20 January 2012

Alert

Salman Rushdie receives death threats, withdraws from literature festival


Incident details

Death threat

Salman Rushdie, Writer
(PEN American Center/IFEX) - New York City, January 20, 2012 - PEN American Center today deplored the failure of the Indian government to guarantee the safety of the center’s former president and World Voices Festival of International Literature Chair Salman Rushdie in the face of alleged death threats surrounding the author’s planned appearance at the Jaipur Literature Festival.

Rushdie reportedly was forced to cancel his trip after he was informed by Indian intelligence sources that “paid assassins” were on their way to Mumbai to “eliminate” the author. The vice-chancellor of Darul Uloom Deoband seminary, which opposed Rushdie’s visit, reportedly insisted that the trip was canceled in the face of popular protests and called the cancellation “a victory for democracy.”

The following can be attributed to PEN American Center President Kwame Anthony Appiah:

India boasts that it is the world's largest democracy. But freedom of expression is central to democracy and the government's unwillingness or incapacity to protect Salman Rushdie's right to speak in Jaipur undermines this proud claim. The vice-chancellor of the Darul Uloom Deoband seminary, Maulana Abul Qasim Nomani, has apparently opposed the visit on the grounds that The Satanic Verses offended the religious sentiments of Moslems; he should know that this argument offends the moral sentiments of those who of us who believe profoundly in freedom of expression.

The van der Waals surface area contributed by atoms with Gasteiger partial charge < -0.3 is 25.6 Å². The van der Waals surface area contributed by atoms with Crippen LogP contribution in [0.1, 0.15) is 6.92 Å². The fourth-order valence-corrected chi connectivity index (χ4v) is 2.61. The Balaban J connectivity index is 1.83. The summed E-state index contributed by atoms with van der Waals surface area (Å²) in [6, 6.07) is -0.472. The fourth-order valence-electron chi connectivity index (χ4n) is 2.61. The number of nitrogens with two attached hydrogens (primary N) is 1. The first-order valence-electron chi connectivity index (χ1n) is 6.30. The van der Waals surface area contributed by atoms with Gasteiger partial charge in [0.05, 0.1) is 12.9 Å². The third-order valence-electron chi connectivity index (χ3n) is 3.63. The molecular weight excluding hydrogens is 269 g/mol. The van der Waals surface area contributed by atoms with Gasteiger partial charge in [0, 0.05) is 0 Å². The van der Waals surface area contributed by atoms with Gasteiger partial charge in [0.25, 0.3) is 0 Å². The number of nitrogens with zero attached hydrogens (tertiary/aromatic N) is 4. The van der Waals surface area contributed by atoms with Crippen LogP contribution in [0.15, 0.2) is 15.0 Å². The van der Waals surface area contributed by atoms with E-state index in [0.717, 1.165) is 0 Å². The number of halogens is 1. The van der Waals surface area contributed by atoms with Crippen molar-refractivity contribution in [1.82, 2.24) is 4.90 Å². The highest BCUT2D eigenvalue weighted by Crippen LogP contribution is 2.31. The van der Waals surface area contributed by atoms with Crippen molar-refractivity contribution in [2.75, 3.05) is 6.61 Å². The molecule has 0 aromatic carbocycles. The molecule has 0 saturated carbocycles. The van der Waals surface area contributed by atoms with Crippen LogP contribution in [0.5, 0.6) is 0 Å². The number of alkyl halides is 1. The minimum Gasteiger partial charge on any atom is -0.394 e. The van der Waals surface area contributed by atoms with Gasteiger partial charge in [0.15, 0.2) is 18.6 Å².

The following can be attributed to PEN American Center Freedom to Write and International Program Director Larry Siems:

That the words “hired assassins” and “Literature Festival” are being uttered in the same sentence should give the whole world pause. PEN utterly deplores the threat of deadly violence against any author, and considers it the responsibility of governments to ensure that writers and all citizens are protected against such threats. The fundamental human right of freedom of expression depends on it.

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